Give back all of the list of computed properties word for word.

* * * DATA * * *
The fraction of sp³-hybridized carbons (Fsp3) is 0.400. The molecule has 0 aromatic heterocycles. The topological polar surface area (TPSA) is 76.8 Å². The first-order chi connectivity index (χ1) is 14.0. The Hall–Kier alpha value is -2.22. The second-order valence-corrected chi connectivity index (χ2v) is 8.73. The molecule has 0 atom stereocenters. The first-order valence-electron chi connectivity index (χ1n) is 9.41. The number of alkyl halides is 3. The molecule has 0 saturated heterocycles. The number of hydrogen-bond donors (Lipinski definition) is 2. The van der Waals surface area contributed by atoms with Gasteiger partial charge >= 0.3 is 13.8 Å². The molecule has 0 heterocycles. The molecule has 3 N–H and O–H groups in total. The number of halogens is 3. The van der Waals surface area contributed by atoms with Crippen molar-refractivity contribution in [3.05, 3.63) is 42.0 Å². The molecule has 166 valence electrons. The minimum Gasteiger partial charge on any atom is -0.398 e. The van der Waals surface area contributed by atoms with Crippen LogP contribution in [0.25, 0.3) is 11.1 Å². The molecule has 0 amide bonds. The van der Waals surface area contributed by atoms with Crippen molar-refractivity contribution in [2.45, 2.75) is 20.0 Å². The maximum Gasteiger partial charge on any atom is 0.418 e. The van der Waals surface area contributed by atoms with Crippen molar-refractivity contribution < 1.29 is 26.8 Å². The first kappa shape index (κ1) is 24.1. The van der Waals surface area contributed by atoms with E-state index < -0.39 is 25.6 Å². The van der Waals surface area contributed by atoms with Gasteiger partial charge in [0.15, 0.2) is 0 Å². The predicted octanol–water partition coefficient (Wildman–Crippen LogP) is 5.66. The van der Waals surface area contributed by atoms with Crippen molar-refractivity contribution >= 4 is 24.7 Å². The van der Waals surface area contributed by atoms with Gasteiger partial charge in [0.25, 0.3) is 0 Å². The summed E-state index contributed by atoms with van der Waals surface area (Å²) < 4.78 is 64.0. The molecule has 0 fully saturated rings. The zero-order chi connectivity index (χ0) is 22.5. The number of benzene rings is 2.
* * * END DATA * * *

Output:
The fraction of sp³-hybridized carbons (Fsp3) is 0.400. The molecule has 0 aromatic heterocycles. The topological polar surface area (TPSA) is 76.8 Å². The first-order chi connectivity index (χ1) is 14.0. The Hall–Kier alpha value is -2.22. The second-order valence-corrected chi connectivity index (χ2v) is 8.73. The molecule has 0 atom stereocenters. The first-order valence-electron chi connectivity index (χ1n) is 9.41. The number of alkyl halides is 3. The molecule has 0 saturated heterocycles. The number of hydrogen-bond donors (Lipinski definition) is 2. The van der Waals surface area contributed by atoms with Gasteiger partial charge >= 0.3 is 13.8 Å². The molecule has 0 heterocycles. The molecule has 3 N–H and O–H groups in total. The number of halogens is 3. The van der Waals surface area contributed by atoms with Crippen molar-refractivity contribution in [3.05, 3.63) is 42.0 Å². The molecule has 166 valence electrons. The minimum Gasteiger partial charge on any atom is -0.398 e. The van der Waals surface area contributed by atoms with Crippen LogP contribution in [0.25, 0.3) is 11.1 Å². The molecule has 0 amide bonds. The van der Waals surface area contributed by atoms with Crippen molar-refractivity contribution in [2.45, 2.75) is 20.0 Å². The maximum Gasteiger partial charge on any atom is 0.418 e. The van der Waals surface area contributed by atoms with Crippen molar-refractivity contribution < 1.29 is 26.8 Å². The first kappa shape index (κ1) is 24.1. The van der Waals surface area contributed by atoms with E-state index < -0.39 is 25.6 Å². The van der Waals surface area contributed by atoms with Gasteiger partial charge in [0.15, 0.2) is 0 Å². The predicted octanol–water partition coefficient (Wildman–Crippen LogP) is 5.66. The van der Waals surface area contributed by atoms with Crippen molar-refractivity contribution >= 4 is 24.7 Å². The van der Waals surface area contributed by atoms with Gasteiger partial charge in [0.25, 0.3) is 0 Å². The summed E-state index contributed by atoms with van der Waals surface area (Å²) < 4.78 is 64.0. The molecule has 0 fully saturated rings. The zero-order chi connectivity index (χ0) is 22.5. The number of benzene rings is 2.